In case you have watered them too much, you will see after-water puddles that do not dry within half an hour or longer. Don’t despair though, tomato plants that are over-watered can recover. Stop watering them immediately, and start again only when the soil around them is dry at a depth of about 2 inches.

Tomato plants diseases that cause wilting

Tomato wilting can be caused by many abiotic factors like extremely high temperatures or lack of water, and from parasitic diseases, with bacteriosis, mycoses caused by fungi of the genus Verticillium and Fusarium. From the genus Verticillium wilting can cause species of Verticillium albo atrum and V. dahliae. These species occur in more than 200 plant species, including cultivated plants such as potatoes, eggplants, peppers, cucumbers, strawberries, and many others, on woody species, but also on weeds.

Fusarium wilt of tomato plants is caused by the species Fusarium oxysporum f. sp. lycopersici, which occurs on tomatoes only. Tomato wilt caused by parasitic fungi is present in growing tomatoes in the field and in protected areas.

How to save wilted tomato plants

If the tomato plants start to whiter because of their lack of water, start watering them more. There is a possibility that they began to wilt during hot days if that is the case they should stop to wilting in the evening and in that case you do not need to water them again.

Then, you could be watering them too much. If that is the case, just stop watering them, and start only when soil is dry at 2 inches deep.

Here are some other reasons why tomato plants wilt.

Tomato plants start wilting after transplanting

Transplanting tomato plants can sometimes damage the root and cause them to wilt. But when they start to grow in their new environment, they usually start to recover again.

You have to look out not to tear or cut tomato plant roots when you transplant them, as well as not to water them too much.

If you are planting them somewhere outside on direct sunlight, try to put something over them, like newspaper, or something like that, till they don’t adjust to the heat.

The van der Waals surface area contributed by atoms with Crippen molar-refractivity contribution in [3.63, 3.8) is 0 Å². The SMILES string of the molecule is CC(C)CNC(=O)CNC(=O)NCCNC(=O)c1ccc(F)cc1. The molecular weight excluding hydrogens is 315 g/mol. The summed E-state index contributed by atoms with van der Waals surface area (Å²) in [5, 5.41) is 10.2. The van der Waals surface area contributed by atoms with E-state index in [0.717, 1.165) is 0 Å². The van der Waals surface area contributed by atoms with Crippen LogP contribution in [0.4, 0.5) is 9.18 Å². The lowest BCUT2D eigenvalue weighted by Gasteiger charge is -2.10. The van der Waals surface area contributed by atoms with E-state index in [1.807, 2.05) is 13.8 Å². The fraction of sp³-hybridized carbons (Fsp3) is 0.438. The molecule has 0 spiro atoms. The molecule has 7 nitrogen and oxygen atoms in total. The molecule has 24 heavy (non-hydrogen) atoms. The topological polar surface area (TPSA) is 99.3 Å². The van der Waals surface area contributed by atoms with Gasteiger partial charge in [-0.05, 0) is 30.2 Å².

Tomato plants wilting caused by diseases

When Fusarium and Verticillium fungi are infected, there are no effective curative procedures, so precautionary measures must be taken.

In open-air cultivation, one of the measures is a 4-5 year crop rotation in which plant species that do not host these pathogenic fungi (wheat, corn, sugar beet, cabbage, etc.) are represented.

A smaller number of crops are cultivated in protected areas, so crop rotation is less important. Nevertheless, crop rotation should be carried out when possible. The causes of wilting are the inhabitants of the soil. They reach protected areas usually by infected plant residues, seedlings, footwear, clothing, and because of the lack of hygiene in and around the protected area, so all procedures that reduce the risk of substrate contamination should be applied.

In addition, it is recommended to grow in well-drained soils with a pH of 6.5 to 7 and fertilize with nitrogen-containing fertilizers in nitrate form. Hybrids labeled V (Verticillium) or For (F. oxysporum) on the packaging are relatively resistant to these pathogenic species (Plant Disease Resistance Codes), although there are other Vd and Fo2 markings, respectively. Such hybrids are, for example, Belle, Vadetta, Moroe, and others.

It is possible to vaccinate tomatoes on relatively resistant soil fungus and roundworms. Vaccination is extra work, but it produces good results.

In the control of harmful organisms from the soil (Fusarium, Verticillium, and others), the best effect is achieved by pasteurization with water vapor, but it is also the most expensive procedure.

Solarization as a method is good for shallow root plants, for the production of seedlings. Dazomet has been registered for chemical soil disinfection.

Similar Posts

Subscribe to our Newsletter